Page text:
NFTs and the Future of Digital Art
How are NFTs redefining the art world? Are blockchain powered marketplaces empowering artists or harming the environment?
Craig Blackmoore, digital artist, founder House of Blackmoore
Jaysson Guerrero, senior research consultant, Institute for Sustainable Futures, University of Technology Sydney
Producer/presenter: Julia Carr-Catzel
Article by: Zoe Stojanovic-Hill
Detroit digital artist Craig Blackmoore has revolutionised the way he works by transforming his art into NFTs – into cryptoart.
In this episode of Think: Digital Futures, 2SER producer and presenter Julia Carr-Catzel investigates how NFTs could help support art on the internet, speaking with Detroit NFT artist Craig Blackmoore and Senior Research Consultant at UTS Institute for Sustainable Futures Dr Jaysson Guerrero.
Non-fungible tokens or NFTs are unique digital assets – they are not fungible, meaning that they cannot be exchanged in the same way money can.
NFTs are coming to be seen as a way for artists to control and make money from their work online. Images, music, videos and other forms of art can easily be pirated on the internet, and more often than not, creators are paid nothing or very little for their work. These digital tokens can place power with artists by recording proof of authenticity and unique ownership on the blockchain.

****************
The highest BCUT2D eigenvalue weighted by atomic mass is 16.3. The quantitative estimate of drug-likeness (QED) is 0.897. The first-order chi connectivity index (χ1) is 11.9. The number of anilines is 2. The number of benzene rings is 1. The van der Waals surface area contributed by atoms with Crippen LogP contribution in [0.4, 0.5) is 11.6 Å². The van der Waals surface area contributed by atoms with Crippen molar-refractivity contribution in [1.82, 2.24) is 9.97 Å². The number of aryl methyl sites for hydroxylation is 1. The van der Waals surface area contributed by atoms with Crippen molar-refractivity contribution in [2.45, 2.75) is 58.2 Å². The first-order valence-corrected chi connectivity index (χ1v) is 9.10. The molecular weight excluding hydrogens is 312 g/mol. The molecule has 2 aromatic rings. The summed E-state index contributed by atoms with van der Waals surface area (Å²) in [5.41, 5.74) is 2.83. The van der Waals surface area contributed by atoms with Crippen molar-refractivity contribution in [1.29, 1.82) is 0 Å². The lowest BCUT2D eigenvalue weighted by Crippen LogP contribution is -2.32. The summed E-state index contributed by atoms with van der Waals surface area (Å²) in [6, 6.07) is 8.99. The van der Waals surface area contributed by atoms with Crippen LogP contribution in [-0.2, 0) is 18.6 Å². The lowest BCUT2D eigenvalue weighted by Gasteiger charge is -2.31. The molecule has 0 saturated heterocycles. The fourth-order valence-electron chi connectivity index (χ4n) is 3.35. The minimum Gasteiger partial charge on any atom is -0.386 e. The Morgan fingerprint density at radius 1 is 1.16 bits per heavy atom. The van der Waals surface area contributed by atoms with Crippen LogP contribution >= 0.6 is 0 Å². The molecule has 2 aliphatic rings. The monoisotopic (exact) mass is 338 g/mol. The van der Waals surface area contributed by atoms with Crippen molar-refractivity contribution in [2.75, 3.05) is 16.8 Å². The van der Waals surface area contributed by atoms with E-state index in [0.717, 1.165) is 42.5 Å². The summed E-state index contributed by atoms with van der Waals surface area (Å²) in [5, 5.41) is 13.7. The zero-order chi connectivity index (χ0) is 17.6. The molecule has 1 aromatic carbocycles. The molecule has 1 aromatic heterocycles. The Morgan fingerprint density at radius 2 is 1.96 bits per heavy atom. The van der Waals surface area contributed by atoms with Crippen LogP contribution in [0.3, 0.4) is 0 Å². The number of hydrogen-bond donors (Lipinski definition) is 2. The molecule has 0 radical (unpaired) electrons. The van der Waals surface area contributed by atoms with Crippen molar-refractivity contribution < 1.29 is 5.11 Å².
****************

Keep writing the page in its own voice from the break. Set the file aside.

“As a digital artist, it’s a way I could finally lock in a value to an animation,” Craig says.
NFTs are selling for a lot of money online. Twitter CEO Jack Dorsey sold his first tweet from 2006 as an NFT for over $2 million. One of Craig’s pieces sold for the equivalent of about A$6000.
As for the money, Craig says, “It’s a ridiculous price point”. So why are people spending so much on these digital tokens? He has an ‘NFT-friendly answer’ and a ‘realistic answer’.
“The NFT friendly-answer is that it’s scarce, it’s rare, it’s minted to the blockchain.”
“The realistic answer is that it’s hype…One of the best things about NFTs is flexing on your purchase…It’s a lot of ego pushing.”
Despite this potential, some artists are turning away from NFTs because the process of authorising transactions takes a lot of computational power, which uses lots of electricity, and fuels climate change. For example, Bitcoin mining currently generates 37 million tonnes of carbon dioxide each year.
“You are rewarded if you actually solve the mathematical puzzle,” Dr Guerrero explains. You can solve it faster if you increase your computational power “And that is going to result in this big impact on the environment.”
Ethereum has committed to developing a more sustainable model, Ethereum 2.0, which aims to reduce emissions through a method where blockchain miners do not have to compete to be rewarded for authorising transactions.
This model is already in use in some online circles. Some digital artists would like to make the switch but it is always difficult to change a system. Dr Guerrero has faith that blockchain technologies will become more sustainable over time.